Hydroxychloroquine or chloroquine: These are preferred therapies in cases where ferritin levels are not elevated (below 600 ng/mL) or a patient without an HFE mutation. They act by inhibiting the formation and secretion of porphyrins. Chloroquine 125mg twice weekly or in cases of intolerance, hydroxychloroquine can be used twice weekly at a dose of 200mg. The latter may be safer in terms of retinal toxicity. These regimens can take between 6-9 months for complete remission. Contraindications to these drugs include pregnancy, liver disease, retinal disease, and the concomitant use of other hepatotoxic drugs. Regular ophthalmologic examination and liver function tests monitoring are required.
Chelation therapy: Iron chelation was considered to be an alternative in people with iron overload-induced PCT, but after comparative studies with phlebotomy and hydroxychloroquine, it was not found to be as efficient. However, deferoxamine and deferasirox can be used in patients with contraindications to both phlebotomy and hydroxychloroquine. The disadvantages of chelation therapy other than being expensive due to the use of a subcutaneous pump were the failure to normalize the porphyrin level even after 12 months of treatment.
The most important differentials in a patient with suspected PCT include hereditary coproporphyria, variegate porphyria, and congenital erythropoietic porphyria due to the cutaneous manifestations seen in all four along with elevated porphyrin levels. As mentioned above for PCT, all other conditions will have specific patterns of porphyrin elevation, which would be diagnostic of that disease. Variegate porphyria, for example, would have an increased urinary level of coproporphyrins, ALA, and porphobilinogen, whereas congenital erythropoietic porphyria would have normal urinary ALA and porphobilinogen levels. However, both variegate porphyria and hereditary coproporphyria can be clinically differentiated from PCT based on their presenting neurovisceral symptoms, which is lacking in patients with PCT.
Blistering skin diseases: Epidermolysis bullosa, polymorphous light eruptions, and pseudoporphyria cutanea trade. All three conditions, although clinically similar to PCT, will not cause a rise in porphyrin levels and hence can be distinguished from PCT using laboratory investigations.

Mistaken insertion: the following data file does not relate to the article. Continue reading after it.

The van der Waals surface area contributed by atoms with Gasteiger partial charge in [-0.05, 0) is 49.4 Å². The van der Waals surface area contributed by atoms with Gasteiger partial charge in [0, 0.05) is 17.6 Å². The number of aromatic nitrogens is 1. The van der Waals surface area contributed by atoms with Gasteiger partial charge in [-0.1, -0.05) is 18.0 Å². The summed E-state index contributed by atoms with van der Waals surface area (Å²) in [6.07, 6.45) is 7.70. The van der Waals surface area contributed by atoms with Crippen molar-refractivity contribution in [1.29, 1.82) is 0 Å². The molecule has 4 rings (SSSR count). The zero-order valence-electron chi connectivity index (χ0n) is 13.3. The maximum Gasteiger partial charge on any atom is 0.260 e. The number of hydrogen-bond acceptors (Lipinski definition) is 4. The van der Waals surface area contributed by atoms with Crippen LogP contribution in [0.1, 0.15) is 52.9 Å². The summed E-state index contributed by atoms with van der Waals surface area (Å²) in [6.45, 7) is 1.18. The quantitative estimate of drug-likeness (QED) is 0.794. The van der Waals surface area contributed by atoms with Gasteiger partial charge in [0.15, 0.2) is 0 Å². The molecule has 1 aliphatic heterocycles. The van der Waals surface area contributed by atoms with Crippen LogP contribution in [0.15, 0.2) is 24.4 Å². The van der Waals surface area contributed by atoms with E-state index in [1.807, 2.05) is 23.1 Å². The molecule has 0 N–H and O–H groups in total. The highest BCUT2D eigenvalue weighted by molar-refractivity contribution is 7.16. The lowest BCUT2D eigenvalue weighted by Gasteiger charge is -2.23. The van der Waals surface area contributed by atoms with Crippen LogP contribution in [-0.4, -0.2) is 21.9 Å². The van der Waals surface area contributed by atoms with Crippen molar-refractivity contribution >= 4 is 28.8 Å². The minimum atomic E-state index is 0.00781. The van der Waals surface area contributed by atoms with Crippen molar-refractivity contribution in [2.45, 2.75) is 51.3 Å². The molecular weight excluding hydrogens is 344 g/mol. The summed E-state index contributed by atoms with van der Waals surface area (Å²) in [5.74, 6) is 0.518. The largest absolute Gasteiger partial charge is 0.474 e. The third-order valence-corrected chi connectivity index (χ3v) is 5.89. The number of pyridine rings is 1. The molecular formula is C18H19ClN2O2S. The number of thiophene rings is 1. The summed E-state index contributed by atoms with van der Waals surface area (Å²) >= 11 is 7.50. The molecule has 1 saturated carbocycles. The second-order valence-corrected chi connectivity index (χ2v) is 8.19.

- Pseudoporphyria cutanea tarda is clinically and histologically indistinguishable from PCT but without the porphyrin elevation. It is associated with Nonsteroidal anti-inflammatory drugs (NSAIDs), furosemide, antibiotics (nalidixic acid, tetracyclines), or retinoid use.
- Epidermolysis bullosa acquisita is an autoimmune blistering disorder that presents with widespread blisters not limited to sun-exposed skin surfaces.
- Polymorphous light eruption is a photo distributed pruritic rash that develops minutes to hours after sunlight exposure and is characterized by erythematous papules, vesicles, and plaques that are nonscarring.
Porphyrin elevation is also seen in liver disease, advanced renal disease, and other porphyrias. However, they will not show the typical cutaneous manifestations seen in patients with PCT.
Life expectancy in patients of PCT is expected to be normal unless there are comorbid conditions like HCV that could lead to liver disease or carcinoma. Full remission is achievable, but recurrence, however, is possible. Relapses of up to 35% have been recorded over a follow-up period of up to 11 years. Patients with elevated iron levels may need periodic phlebotomy. Patients who continue to be exposed to susceptibility factors, such as excessive alcohol consumption and smoking, are also more likely to relapse. Annual monitoring of urine and plasma uroporphyrin levels is recommended to detect biochemical relapses before the clinical manifestations of the disease appear.
Although the clinical manifestations of PCT are limited to the skin, patients are also at a high risk of hepatic complications. Liver biopsies usually reveal fatty changes along with porphyrin deposits and sometimes lobular necrosis. PCT independently increases the risk of liver cirrhosis and hepatocellular carcinoma, which may be accentuated by co-existing HCV infection, alcoholic hepatitis, or iron overload.
Deterrence and Patient Education